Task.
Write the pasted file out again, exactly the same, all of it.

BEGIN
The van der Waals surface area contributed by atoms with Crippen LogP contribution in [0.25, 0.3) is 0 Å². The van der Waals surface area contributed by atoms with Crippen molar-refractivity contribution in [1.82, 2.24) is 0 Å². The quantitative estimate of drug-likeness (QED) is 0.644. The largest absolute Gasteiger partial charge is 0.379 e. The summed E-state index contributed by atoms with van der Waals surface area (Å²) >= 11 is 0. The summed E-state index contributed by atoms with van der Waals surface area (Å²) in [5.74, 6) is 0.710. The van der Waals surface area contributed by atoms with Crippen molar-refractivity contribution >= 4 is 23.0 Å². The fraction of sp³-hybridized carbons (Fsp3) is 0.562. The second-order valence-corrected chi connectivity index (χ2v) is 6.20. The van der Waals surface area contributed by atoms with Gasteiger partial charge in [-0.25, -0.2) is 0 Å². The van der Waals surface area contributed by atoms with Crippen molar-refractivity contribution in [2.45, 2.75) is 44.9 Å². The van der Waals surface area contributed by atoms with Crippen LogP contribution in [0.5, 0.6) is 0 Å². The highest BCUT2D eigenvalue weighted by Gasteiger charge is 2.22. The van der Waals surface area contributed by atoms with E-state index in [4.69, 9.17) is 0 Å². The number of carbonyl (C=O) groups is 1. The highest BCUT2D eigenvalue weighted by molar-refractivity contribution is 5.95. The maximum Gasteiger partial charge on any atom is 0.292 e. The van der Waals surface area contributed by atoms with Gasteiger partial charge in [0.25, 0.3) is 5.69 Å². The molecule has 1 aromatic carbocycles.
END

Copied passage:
The van der Waals surface area contributed by atoms with Crippen LogP contribution in [0.25, 0.3) is 0 Å². The van der Waals surface area contributed by atoms with Crippen molar-refractivity contribution in [1.82, 2.24) is 0 Å². The quantitative estimate of drug-likeness (QED) is 0.644. The largest absolute Gasteiger partial charge is 0.379 e. The summed E-state index contributed by atoms with van der Waals surface area (Å²) >= 11 is 0. The summed E-state index contributed by atoms with van der Waals surface area (Å²) in [5.74, 6) is 0.710. The van der Waals surface area contributed by atoms with Crippen molar-refractivity contribution >= 4 is 23.0 Å². The fraction of sp³-hybridized carbons (Fsp3) is 0.562. The second-order valence-corrected chi connectivity index (χ2v) is 6.20. The van der Waals surface area contributed by atoms with Gasteiger partial charge in [-0.25, -0.2) is 0 Å². The van der Waals surface area contributed by atoms with Crippen molar-refractivity contribution in [2.45, 2.75) is 44.9 Å². The van der Waals surface area contributed by atoms with Crippen LogP contribution in [0.5, 0.6) is 0 Å². The highest BCUT2D eigenvalue weighted by Gasteiger charge is 2.22. The van der Waals surface area contributed by atoms with E-state index in [4.69, 9.17) is 0 Å². The number of carbonyl (C=O) groups is 1. The highest BCUT2D eigenvalue weighted by molar-refractivity contribution is 5.95. The maximum Gasteiger partial charge on any atom is 0.292 e. The van der Waals surface area contributed by atoms with Gasteiger partial charge in [0.25, 0.3) is 5.69 Å². The molecule has 1 aromatic carbocycles.